1. The Defendants in this case had a jote under the plaintiff and others comprising 200 bighas of land. It appears that on measurement it was found that this area had increased to 320 bighas. The plaintiff brought this suit for his share of compensation for use and occupation of the excess area of 120 bighas, which was described in the second Schedule to the plaint by definite boundaries. The Munsif gave the plaintiff a decree for rent for use and occupation' for this area at the rate of 12 annas per bigha. The defendants appealed to the Subordinate Judge and that appeal was dismissed. They have now preferred this second appeal to this Court.
2. It is argued on behalf of the appellants in the first place that the landlords are not entitled to sue for compensation for use and occupation without suing at the same time either for ejectment or for rent. This contention appears to us to be sound. Under Section 157 of the Bengal Tenancy Act, the plaintiff may unite a claim for rent with a suit for ejectment, but no authority has been shown to us for holding that a plaintiff may sue for compensation for use and occupation for a certain time without a prayer for any other relief. Such compensation would be in the nature of mesne profits, a claim for which can, of course, be joined with a suit for recovery of the land. But the plaintiff cannot treat the defendant as a trespasser and yet be allowed, without seeking to put an end to the traipses, to sue him again and again for damages for what is really the same trespass. That be is not entitled to do this is clear from the decider in the case of Khondakar Abdul Hamid v. Mohini Kant Shaha 4 C.W.N. 508. When he has once sued the defendant for compensation for use and occupation he must be regarded as having recognised him as a tenant, and when he has once recognised him as a tenant be cannot after that treat him as a trespasser. In other words, when he has once waived his right to eject the defendant as a trespasser, he cannot afterwards change his mind. We must regard this, therefore, as a suit for rent, and treating it in that light the questions which have been argued with regard to limitation need not he further considered.
3. The next contention raised on behalf of the appellants is that this being a suit for rent it must be regarded as a suit for additional rent under Section 52 of the Bengal Tenancy Act, and, therefore, as all the landlords have not been joined, it must necessarily fail. To meet this contention the respondents rely on the case we have already cited. In that case the landlords sued for Khas possession of a share in certain lands, or in the alternative for rent. These lands were formed by the drying up of a beel and had been taken possession of by the defendants who were tenants of contiguous lands under the plaintiffs and their co-sharers. It appears to us that there is no real distinction between the present suit and that suit. It was held in that case that the plaintiffs were entitled to treat the excess land as a new holding and not as an addition to the original holding. They were, therefore, entitled to sue independently of Section 52 of the Bengal Tenancy Act and so were not barred by Section 188 of the Act. The learned Judges held that a case of that nature did not come strictly within the terms of Section 52. They observed: The lands in dispute formed no part of the holding as originally let out to the defendant. They have been formed subsequent to the creation of the original holding and they are outside of the boundaries of that holding. We feel some difficulty in understanding how these considerations took the case outside the scope of Section 52. In a suit for additional rent for additional area, the additional area also forms no part of the original holding and is, acquired by subsequent addition to the original holding The words of Section 52 are very wide. They lay down that every tenant is liable to pay additional rent for all land proved by measurement to be in excess of the area for which rent has been previously paid by him; and there is nothing in the section itself which suggests that if these now lands are said by the plaintiff to be a new holding, the section has no application to them. We must confess, therefore, with great respect that we follow this decision with some reluctance, but it is no doubt a clear authority for holding that the plaintiff, in a case of this nature, is entitled to treat the excess land as a new holding and is not, therefore, affected by Section 188. Indeed that case is somewhat stronger than the present case inasmuch as the defendants pleaded in that case that the new lands were part of their old holding which is not pleaded in the present case.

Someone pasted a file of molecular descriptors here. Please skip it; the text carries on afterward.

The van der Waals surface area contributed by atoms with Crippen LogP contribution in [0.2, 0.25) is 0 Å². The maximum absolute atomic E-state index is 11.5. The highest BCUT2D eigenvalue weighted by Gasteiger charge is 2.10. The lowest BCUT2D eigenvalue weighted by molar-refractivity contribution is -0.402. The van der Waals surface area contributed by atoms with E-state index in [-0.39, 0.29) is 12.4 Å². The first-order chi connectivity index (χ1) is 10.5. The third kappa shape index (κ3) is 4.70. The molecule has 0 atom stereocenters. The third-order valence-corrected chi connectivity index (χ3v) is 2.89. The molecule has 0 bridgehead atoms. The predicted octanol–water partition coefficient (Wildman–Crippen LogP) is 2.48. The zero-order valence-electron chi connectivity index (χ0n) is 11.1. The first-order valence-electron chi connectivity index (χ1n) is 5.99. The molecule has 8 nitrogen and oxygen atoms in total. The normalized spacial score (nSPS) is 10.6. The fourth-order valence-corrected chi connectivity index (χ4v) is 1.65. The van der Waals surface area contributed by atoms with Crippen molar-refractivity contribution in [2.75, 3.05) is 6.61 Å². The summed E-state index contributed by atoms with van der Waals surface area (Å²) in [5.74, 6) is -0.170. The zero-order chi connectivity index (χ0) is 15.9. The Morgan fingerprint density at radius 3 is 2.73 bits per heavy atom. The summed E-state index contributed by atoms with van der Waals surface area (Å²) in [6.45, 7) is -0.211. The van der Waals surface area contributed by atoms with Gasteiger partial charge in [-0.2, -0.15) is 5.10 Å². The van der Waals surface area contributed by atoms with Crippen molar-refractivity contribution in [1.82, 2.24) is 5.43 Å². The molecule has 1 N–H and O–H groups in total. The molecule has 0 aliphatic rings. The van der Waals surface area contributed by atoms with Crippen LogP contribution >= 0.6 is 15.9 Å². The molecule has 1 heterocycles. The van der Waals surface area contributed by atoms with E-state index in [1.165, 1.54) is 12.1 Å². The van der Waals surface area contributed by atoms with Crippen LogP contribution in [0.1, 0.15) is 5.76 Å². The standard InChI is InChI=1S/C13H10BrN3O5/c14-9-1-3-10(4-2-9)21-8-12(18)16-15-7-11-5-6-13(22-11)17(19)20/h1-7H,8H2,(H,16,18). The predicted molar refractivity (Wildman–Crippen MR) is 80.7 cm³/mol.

4. Reference has been made to the report of the Ameen in this case, in which he says that the plaintiff was unable to point out the boundaries of the excess land. The boundaries, however, are definitely stated in the plaint and in the decree. The question whether or not these boundaries have been accurately stated or can be accurately ascertained is not a question with which we can deal in second appeal.